11/06/2015, 00.00
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Filipino bishops against the use of ivory in devotional objects

As part of the fight against poaching, the president of the Catholic Bishops’ Conference of the Philippines calls on bishops and clergy to ban ivory from all devotional objects. This, he says, reflects papal guidelines laid down in Laudato si’. Since 2012, the Filipino Church has promoted the fight against the ivory trade.

Manila (AsiaNews/CBCP) – The Catholic Church is taking a proactive approach against poaching by discouraging the clergy from using ivory for religious devotional objects.

Archbishop Socrates Villegas, president of the Catholic Bishops’ Conference of the Philippines, said that the Catholic Church “must do its part” and vowed to raise awareness about the illegal ivory trade, insisting that animals must be treated with respect.

For this reason, the CBCP president in a pastoral letter urged his fellow bishops to reject the use of materials extracted or derived from protected and endangered species, especially new ones.

“I appeal to my brother bishops of the Philippines to prohibit the clerics from blessing any new statue, image or object of devotion made or crafted from such material as ivory or similar body parts of endangered or protected, nor shall such new statues or images be used as objects of veneration in any of our churches,” Villegas said.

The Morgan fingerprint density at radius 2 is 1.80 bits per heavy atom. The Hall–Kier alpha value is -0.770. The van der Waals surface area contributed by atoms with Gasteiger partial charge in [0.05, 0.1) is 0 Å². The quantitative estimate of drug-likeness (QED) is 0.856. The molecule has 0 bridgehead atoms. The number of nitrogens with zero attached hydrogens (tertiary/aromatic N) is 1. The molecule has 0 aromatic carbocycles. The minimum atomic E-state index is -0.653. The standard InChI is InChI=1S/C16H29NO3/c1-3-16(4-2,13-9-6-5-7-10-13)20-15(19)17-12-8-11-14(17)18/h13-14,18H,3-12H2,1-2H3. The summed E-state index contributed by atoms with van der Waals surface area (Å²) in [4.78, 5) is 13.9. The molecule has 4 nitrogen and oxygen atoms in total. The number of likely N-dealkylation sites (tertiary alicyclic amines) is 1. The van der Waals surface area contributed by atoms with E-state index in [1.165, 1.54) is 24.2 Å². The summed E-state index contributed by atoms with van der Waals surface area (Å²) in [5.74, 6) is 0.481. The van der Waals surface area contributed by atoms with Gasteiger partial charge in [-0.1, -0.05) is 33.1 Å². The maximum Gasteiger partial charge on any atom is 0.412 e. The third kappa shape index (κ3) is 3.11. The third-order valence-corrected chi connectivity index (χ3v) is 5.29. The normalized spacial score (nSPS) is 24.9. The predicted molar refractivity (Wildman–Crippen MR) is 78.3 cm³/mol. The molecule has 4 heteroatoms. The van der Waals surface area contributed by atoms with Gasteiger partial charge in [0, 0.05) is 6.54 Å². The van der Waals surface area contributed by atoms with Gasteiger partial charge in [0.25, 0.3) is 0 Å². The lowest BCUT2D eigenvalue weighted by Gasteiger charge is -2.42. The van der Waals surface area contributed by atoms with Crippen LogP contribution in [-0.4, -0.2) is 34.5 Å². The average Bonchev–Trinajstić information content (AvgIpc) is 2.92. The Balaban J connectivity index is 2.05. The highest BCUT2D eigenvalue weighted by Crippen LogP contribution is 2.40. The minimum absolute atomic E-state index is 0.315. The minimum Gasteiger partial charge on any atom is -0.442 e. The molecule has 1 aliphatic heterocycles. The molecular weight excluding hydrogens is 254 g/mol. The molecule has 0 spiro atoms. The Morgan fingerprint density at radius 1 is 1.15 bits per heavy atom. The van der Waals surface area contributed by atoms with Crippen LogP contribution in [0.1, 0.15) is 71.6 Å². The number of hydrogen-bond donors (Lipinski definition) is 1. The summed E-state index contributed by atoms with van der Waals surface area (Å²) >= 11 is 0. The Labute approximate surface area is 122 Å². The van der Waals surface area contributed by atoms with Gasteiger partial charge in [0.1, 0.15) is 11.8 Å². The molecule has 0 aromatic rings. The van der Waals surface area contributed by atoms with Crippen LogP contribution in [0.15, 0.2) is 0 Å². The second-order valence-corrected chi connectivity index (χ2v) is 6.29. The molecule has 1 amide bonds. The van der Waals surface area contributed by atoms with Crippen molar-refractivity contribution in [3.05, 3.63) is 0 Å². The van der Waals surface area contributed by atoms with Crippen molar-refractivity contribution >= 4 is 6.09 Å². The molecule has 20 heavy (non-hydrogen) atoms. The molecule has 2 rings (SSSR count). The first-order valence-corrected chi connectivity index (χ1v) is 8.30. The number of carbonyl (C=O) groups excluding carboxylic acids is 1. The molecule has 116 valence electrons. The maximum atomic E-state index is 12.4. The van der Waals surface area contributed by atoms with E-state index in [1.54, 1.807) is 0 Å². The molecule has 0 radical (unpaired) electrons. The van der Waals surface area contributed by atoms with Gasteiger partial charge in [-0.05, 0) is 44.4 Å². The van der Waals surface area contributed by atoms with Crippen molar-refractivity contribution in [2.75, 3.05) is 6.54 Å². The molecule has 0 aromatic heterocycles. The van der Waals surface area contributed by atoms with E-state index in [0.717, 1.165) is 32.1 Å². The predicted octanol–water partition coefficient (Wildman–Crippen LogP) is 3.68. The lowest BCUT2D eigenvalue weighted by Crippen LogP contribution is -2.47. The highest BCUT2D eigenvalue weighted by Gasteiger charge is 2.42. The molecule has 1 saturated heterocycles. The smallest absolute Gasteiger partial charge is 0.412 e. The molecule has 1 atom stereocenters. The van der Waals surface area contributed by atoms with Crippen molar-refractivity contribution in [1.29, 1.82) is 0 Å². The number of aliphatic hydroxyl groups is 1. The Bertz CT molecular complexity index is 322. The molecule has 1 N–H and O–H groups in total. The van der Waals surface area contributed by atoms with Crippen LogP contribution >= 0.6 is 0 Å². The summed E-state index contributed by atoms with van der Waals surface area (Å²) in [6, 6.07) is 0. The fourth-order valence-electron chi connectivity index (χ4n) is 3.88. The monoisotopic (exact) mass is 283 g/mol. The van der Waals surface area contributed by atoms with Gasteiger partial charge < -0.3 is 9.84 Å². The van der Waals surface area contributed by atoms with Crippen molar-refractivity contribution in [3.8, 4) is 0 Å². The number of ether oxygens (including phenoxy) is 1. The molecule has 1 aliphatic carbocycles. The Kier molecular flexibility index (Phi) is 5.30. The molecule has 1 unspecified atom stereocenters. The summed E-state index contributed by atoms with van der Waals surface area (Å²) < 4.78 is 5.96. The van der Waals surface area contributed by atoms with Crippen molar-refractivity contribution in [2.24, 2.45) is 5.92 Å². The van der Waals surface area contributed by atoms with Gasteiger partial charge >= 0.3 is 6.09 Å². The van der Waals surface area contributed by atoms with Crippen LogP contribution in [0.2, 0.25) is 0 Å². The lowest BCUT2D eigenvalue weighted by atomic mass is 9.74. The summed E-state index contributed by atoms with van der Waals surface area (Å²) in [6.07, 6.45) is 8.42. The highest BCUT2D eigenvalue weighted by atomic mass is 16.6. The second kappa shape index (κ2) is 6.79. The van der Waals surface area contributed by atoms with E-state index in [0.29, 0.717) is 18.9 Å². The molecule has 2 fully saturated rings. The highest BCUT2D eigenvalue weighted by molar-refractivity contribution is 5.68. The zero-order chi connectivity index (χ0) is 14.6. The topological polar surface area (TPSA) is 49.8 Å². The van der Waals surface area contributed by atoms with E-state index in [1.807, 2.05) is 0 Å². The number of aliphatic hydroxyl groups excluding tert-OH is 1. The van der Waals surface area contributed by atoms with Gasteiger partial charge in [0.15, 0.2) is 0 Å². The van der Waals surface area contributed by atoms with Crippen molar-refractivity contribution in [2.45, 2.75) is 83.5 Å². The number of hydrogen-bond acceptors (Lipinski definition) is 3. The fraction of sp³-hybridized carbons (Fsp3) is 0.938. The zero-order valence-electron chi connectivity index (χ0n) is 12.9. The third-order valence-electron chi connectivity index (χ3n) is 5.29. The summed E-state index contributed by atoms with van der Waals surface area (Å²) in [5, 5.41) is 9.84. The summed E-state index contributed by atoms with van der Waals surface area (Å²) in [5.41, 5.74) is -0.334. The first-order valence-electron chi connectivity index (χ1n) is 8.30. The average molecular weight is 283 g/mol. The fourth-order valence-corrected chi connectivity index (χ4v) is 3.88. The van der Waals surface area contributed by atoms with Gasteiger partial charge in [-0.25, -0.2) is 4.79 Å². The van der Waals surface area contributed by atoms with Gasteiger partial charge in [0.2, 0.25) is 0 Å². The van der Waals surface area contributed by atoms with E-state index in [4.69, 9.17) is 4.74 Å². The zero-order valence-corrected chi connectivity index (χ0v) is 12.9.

“I propose to my brother bishops to enforce the directive that no donation of any new statue or religious object made from ivory or materials extracted, taken or derived from protected and endangered species shall be accepted and blessed,” he added.

Villegas said that the ivory trade and poaching, trafficking, and decimation of other endangered species is precisely that.

In the Philippines alone, endemic species “are hardly cared for,” he noted. On a global scale, the problem is “nothing less than alarming.”

In his view, “Every instance of beauty is a reflection of the infinite beauty of the Creator.” Therefore, “We cannot, without offending the Creator, deface his creation”.

On the other hand, the prelate noted that old religious images and statues containing ivory could still be kept and used because of their “historical value”.

The Church’s campaign against the ivory trade and support for the worldwide ban goes back to 2012, anticipating Pope Francis’ Laudato si’, the “green” encyclical he released in June.

The pope’s heartfelt appeal to the care of the environment and its creatures was recently translated into Tagalog, the main language of the only predominantly Catholic country in Asia.

The text was presented at the Manila International Book Fair in September, and corresponds to the call by the Catholic Bishops' Conference of the Philippines (CBCP) to study, reflect and implement the pope’s message on ecology and the environment.

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